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Wagons Versus Carts

Many of us do not know how our ancestors traveled during the great migration years of the 18th-century. In other words, we don’t know if they walked the entire way, if they traveled by wagon or by cart. The way they traveled would also detail the length of the trip. To understand the number of people migrating during this period, one needs to grasp the actual population numbers. According to statistics and ground study, North Carolina’s population during 1729 consisted of approximately 30,000 people. By 1752, the number increased to over 50,000 and 80,000 by 1755. Further research demonstrates 120,000 by 1765, and ten years later, 345,000 people were living in North Carolina. These numbers not only prove the great migration years but also emphasizes the importance of colonial travel.

You will find several articles describing the Conestoga wagons on Piedmont Trails giving dimensions, type of wood used, wheel characteristics, and how loaded items affected overall weight for travel. What you won’t find is detailed information about the early carts until today. As the GWRP Research Team continues to dig deeper into the past, it appears that an overwhelming amount of families used large carts, especially during the early years of the great migration. You may discover that your ancestor traveled by cart instead of by wagon. There are several reasons why the cart’s popularity outweighs the Conestoga wagon. The majority of today’s people picture in their minds long caravans of wagons climbing steep hills and crossing many streams and creeks. But, that may change after you research and study the cart.

For years, wagon parts scattered along the early roads of the colonial period, including the Great Wagon Road. Remnants of these parts discovered during the 1980s speak to the truth of colonial transportation in the Stokes County, NC area. Wagons were expensive, not only with the price but with upkeep and maintenance as well. Over the many miles, the wheel hubs would become loose, and wheelwrights were few during the early years of the Great Wagon Road.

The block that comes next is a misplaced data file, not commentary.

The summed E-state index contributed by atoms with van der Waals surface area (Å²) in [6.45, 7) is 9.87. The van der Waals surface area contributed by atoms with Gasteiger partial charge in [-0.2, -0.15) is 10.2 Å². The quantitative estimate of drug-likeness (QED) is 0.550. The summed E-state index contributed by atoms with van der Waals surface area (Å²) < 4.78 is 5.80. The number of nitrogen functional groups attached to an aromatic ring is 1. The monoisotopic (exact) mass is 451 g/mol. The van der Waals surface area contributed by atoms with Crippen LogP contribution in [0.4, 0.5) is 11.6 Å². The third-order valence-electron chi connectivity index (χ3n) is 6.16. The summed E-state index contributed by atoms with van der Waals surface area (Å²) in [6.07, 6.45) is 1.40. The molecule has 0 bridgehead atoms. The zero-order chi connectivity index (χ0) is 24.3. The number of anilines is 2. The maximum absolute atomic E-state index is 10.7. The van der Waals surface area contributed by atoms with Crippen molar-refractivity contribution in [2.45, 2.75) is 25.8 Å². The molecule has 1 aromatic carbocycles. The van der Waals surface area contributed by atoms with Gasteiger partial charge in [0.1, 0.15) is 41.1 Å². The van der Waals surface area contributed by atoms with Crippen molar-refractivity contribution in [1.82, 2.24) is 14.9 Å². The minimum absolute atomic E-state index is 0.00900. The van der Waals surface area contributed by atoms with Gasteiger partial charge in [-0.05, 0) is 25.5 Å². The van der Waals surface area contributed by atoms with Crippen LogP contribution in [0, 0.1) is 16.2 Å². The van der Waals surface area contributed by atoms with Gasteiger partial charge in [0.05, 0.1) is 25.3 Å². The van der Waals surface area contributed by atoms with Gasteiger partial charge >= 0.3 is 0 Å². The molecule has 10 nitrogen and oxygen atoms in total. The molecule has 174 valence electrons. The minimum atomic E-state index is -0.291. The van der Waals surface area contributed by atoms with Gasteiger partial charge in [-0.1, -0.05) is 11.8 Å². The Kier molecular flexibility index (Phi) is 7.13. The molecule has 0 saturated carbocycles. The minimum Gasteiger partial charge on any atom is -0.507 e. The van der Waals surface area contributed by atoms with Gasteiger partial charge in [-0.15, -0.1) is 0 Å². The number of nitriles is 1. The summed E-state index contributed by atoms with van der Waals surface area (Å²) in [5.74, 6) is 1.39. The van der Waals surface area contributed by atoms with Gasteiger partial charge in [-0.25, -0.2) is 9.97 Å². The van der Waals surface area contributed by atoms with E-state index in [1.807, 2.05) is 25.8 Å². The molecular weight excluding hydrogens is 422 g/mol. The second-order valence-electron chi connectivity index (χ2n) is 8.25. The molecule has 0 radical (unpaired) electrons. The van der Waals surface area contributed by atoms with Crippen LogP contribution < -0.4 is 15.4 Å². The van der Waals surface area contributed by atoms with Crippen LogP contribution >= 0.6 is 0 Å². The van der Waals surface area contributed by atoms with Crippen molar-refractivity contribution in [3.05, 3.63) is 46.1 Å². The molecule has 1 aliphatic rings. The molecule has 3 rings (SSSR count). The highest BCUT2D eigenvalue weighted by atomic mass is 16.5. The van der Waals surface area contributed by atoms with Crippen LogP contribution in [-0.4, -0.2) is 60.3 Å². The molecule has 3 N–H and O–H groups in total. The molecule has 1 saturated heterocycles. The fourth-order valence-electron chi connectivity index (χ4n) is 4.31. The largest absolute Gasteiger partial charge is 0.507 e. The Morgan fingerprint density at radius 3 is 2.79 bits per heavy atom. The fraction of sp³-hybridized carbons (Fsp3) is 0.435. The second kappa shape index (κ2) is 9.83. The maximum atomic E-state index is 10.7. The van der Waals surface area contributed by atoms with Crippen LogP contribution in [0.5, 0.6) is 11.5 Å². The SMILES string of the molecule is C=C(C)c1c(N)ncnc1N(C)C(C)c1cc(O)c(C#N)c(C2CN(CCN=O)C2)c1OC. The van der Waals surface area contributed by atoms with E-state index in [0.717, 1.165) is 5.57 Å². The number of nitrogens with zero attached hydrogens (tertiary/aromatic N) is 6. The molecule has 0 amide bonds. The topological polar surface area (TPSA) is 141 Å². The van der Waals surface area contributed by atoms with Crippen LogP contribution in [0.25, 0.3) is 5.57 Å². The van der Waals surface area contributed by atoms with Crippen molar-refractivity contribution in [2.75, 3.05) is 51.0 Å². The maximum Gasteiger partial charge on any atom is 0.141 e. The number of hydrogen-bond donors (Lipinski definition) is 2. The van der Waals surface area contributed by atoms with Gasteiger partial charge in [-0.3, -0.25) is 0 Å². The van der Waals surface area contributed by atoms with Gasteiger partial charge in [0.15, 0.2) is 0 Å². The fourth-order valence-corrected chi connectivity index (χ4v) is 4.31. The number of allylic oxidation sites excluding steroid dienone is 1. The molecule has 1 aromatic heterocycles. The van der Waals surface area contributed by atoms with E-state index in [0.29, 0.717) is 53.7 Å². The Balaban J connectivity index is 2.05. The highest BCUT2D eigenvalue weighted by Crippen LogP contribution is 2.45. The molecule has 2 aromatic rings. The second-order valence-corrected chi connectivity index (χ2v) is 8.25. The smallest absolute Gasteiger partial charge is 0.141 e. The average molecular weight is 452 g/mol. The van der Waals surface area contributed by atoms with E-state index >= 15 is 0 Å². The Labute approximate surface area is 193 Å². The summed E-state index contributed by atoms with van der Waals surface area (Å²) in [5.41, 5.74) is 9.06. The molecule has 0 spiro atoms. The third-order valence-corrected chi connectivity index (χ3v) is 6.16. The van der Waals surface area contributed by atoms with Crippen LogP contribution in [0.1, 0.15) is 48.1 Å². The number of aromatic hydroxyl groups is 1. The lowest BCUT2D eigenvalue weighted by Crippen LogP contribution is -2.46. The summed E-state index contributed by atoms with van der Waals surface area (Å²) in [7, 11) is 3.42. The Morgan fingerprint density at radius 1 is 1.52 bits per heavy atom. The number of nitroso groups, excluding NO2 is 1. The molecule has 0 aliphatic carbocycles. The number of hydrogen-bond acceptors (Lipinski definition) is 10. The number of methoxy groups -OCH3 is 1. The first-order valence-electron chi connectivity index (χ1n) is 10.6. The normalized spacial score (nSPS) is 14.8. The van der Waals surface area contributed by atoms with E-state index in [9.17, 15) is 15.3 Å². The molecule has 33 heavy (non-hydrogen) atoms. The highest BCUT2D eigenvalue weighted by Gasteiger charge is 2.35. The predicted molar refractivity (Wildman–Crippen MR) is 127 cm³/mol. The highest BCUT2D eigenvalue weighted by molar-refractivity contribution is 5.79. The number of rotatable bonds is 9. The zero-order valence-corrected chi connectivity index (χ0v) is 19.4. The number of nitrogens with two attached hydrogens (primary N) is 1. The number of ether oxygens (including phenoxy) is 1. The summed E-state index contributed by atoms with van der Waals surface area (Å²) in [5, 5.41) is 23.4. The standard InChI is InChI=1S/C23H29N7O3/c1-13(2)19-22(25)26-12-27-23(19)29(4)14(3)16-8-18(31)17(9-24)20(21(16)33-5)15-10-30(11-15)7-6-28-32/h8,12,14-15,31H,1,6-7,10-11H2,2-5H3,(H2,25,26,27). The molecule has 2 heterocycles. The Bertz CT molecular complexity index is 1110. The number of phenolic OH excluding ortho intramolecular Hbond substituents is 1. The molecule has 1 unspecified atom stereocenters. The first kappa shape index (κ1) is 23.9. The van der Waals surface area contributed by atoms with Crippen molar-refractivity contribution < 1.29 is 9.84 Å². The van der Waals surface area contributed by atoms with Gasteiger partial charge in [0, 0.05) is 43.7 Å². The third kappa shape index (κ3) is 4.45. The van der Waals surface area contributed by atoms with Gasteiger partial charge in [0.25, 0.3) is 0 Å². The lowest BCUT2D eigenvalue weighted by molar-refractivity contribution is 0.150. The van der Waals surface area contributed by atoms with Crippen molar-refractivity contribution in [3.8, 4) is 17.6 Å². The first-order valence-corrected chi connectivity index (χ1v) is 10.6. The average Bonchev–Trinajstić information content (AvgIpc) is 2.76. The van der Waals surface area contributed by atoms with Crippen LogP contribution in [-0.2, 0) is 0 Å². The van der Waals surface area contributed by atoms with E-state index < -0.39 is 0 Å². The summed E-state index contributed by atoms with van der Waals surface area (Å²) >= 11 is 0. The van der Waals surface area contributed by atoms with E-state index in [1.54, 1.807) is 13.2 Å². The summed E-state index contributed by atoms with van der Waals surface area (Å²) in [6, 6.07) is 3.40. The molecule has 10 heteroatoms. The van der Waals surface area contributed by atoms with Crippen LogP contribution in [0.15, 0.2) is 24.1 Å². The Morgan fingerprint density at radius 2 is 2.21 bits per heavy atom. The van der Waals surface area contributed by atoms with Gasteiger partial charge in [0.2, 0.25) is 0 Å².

The early carts are equipped with large wooden wheels, allowing the hubs 3-foot clearance from the ground. This statement is remarkable as we picture ourselves standing at this wheel and the center of the wheel reaching up to our waistlines. Carts pulled by oxen can easily travel on any road. We often hear about the conditions of these early roads, but it seems carts endured these much better than wagons. The families sought river crossings with rocky bottoms, which prevented any sinking due to weight into the river mud. These water crossings resulted in fewer wheel damage with carts versus wagons. The deep ruts were no match to the cart as the broader wheel resulted in more torque to maneuver these obstacles more easily. The maintenance was less with two wheels versus four, and other components played a factor. It’s important to point the risk of traveling with damaged wheels. All four wheels on a wagon must work together just as the balanced tires work together on modern vehicles. If damages occur on one, then pressure builds to the remaining three. Over time, this can result in extensive mishaps or accidents along the way.

The cost factor is the dominant argument using carts versus wagons. Often made by the individual, they would display particular handicrafts and various woods. Many of these survived their colonial days of travel. Thousands of people each year view them in museums and other facilities. The storage capacity may be slightly less, but the other components seem to make the carts worthy of the trip long ago.

Carts are still in use today. The average household tends to use the wheelbarrow or hand cart when moving heavy items from one place to another. It makes the task much easier due to the leverage and the reliable wheel. Our ancestors felt the same way as they made their way to a new home.

2 replies »

  1. One of my earliest know ancestors was David Dobs. He lived in the Stokes/Rowan County areas of NC in the Salisbury district between 1760 and 1810. We know from records of the Moravians that David was married to Sophia Maas and that they had at least four children – two boys and two girls. We also learn from Moravian church records (although David was of German descent, he was not actually one of the Moravian members) that David was a wheelwright. It makes sense that he resided in the Salisbury district near the Great Wagon Road. We do not know how or when he first came to Salisbury. John Dobbs.

    Liked by 1 person

    • Thank You so much for sharing this with us. The Moravian Archives holds a great deal of information on the early families who settled in the piedmont area of NC. I’ll check for records here on David Dobbs and see what we may have. Thanks Again for sharing !!

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